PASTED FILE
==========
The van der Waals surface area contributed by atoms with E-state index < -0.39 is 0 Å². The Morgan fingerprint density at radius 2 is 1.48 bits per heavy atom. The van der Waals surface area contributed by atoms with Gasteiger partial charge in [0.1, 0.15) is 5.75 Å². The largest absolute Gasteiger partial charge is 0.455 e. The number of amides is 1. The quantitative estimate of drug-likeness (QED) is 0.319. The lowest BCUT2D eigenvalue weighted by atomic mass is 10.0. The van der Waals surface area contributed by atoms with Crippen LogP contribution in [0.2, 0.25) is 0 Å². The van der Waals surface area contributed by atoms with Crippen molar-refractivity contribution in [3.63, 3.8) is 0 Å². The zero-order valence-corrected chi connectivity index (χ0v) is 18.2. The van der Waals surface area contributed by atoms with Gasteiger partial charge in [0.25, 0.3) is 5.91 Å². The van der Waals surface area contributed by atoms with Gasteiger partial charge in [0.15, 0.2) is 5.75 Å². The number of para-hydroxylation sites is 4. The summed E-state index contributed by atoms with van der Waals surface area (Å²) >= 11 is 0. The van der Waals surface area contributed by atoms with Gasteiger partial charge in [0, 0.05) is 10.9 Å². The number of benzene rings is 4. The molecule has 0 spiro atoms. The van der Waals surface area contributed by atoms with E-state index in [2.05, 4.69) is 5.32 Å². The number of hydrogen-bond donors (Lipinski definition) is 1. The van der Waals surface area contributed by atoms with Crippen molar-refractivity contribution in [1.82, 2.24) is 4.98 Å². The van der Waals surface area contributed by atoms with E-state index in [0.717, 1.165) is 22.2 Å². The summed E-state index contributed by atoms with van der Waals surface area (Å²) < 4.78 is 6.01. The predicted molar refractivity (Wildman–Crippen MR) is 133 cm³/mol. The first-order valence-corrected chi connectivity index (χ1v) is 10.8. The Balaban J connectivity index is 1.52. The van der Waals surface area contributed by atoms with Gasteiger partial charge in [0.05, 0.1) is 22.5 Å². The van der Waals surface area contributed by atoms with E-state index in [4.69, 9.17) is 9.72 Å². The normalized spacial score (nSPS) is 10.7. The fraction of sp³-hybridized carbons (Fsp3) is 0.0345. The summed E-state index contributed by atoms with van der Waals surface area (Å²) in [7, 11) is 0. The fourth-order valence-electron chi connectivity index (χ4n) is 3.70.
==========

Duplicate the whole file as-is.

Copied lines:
The van der Waals surface area contributed by atoms with E-state index < -0.39 is 0 Å². The Morgan fingerprint density at radius 2 is 1.48 bits per heavy atom. The van der Waals surface area contributed by atoms with Gasteiger partial charge in [0.1, 0.15) is 5.75 Å². The largest absolute Gasteiger partial charge is 0.455 e. The number of amides is 1. The quantitative estimate of drug-likeness (QED) is 0.319. The lowest BCUT2D eigenvalue weighted by atomic mass is 10.0. The van der Waals surface area contributed by atoms with Crippen LogP contribution in [0.2, 0.25) is 0 Å². The van der Waals surface area contributed by atoms with Crippen molar-refractivity contribution in [3.63, 3.8) is 0 Å². The zero-order valence-corrected chi connectivity index (χ0v) is 18.2. The van der Waals surface area contributed by atoms with Gasteiger partial charge in [0.25, 0.3) is 5.91 Å². The van der Waals surface area contributed by atoms with Gasteiger partial charge in [0.15, 0.2) is 5.75 Å². The number of para-hydroxylation sites is 4. The summed E-state index contributed by atoms with van der Waals surface area (Å²) >= 11 is 0. The van der Waals surface area contributed by atoms with Gasteiger partial charge in [0, 0.05) is 10.9 Å². The number of benzene rings is 4. The molecule has 0 spiro atoms. The van der Waals surface area contributed by atoms with E-state index in [2.05, 4.69) is 5.32 Å². The number of hydrogen-bond donors (Lipinski definition) is 1. The van der Waals surface area contributed by atoms with Crippen molar-refractivity contribution in [1.82, 2.24) is 4.98 Å². The van der Waals surface area contributed by atoms with E-state index in [0.717, 1.165) is 22.2 Å². The summed E-state index contributed by atoms with van der Waals surface area (Å²) < 4.78 is 6.01. The predicted molar refractivity (Wildman–Crippen MR) is 133 cm³/mol. The first-order valence-corrected chi connectivity index (χ1v) is 10.8. The Balaban J connectivity index is 1.52. The van der Waals surface area contributed by atoms with Gasteiger partial charge in [0.05, 0.1) is 22.5 Å². The van der Waals surface area contributed by atoms with E-state index in [4.69, 9.17) is 9.72 Å². The normalized spacial score (nSPS) is 10.7. The fraction of sp³-hybridized carbons (Fsp3) is 0.0345. The summed E-state index contributed by atoms with van der Waals surface area (Å²) in [7, 11) is 0. The fourth-order valence-electron chi connectivity index (χ4n) is 3.70.